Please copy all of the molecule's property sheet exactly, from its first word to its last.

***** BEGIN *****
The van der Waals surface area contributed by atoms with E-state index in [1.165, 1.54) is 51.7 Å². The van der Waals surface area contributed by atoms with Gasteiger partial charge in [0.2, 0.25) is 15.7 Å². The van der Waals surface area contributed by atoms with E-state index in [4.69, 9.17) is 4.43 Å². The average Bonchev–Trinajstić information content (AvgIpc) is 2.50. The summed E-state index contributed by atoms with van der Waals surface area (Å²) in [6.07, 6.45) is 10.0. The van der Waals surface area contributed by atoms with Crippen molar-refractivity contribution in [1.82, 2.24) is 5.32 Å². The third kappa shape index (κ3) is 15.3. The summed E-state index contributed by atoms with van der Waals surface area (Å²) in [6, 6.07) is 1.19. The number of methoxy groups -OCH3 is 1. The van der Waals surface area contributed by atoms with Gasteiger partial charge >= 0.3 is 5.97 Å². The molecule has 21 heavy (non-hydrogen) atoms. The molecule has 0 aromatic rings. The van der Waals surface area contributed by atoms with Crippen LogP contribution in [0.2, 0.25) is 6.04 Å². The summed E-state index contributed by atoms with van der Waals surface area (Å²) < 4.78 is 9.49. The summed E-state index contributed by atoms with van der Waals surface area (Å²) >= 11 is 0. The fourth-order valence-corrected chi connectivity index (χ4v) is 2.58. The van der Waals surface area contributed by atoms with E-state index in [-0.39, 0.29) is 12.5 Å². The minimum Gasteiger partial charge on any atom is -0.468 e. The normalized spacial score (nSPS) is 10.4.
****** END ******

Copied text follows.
The van der Waals surface area contributed by atoms with E-state index in [1.165, 1.54) is 51.7 Å². The van der Waals surface area contributed by atoms with Gasteiger partial charge in [0.2, 0.25) is 15.7 Å². The van der Waals surface area contributed by atoms with E-state index in [4.69, 9.17) is 4.43 Å². The average Bonchev–Trinajstić information content (AvgIpc) is 2.50. The summed E-state index contributed by atoms with van der Waals surface area (Å²) in [6.07, 6.45) is 10.0. The van der Waals surface area contributed by atoms with Crippen molar-refractivity contribution in [1.82, 2.24) is 5.32 Å². The third kappa shape index (κ3) is 15.3. The summed E-state index contributed by atoms with van der Waals surface area (Å²) in [6, 6.07) is 1.19. The number of methoxy groups -OCH3 is 1. The van der Waals surface area contributed by atoms with Gasteiger partial charge >= 0.3 is 5.97 Å². The molecule has 21 heavy (non-hydrogen) atoms. The molecule has 0 aromatic rings. The van der Waals surface area contributed by atoms with Crippen LogP contribution in [0.2, 0.25) is 6.04 Å². The summed E-state index contributed by atoms with van der Waals surface area (Å²) < 4.78 is 9.49. The summed E-state index contributed by atoms with van der Waals surface area (Å²) >= 11 is 0. The fourth-order valence-corrected chi connectivity index (χ4v) is 2.58. The van der Waals surface area contributed by atoms with E-state index in [-0.39, 0.29) is 12.5 Å². The minimum Gasteiger partial charge on any atom is -0.468 e. The normalized spacial score (nSPS) is 10.4.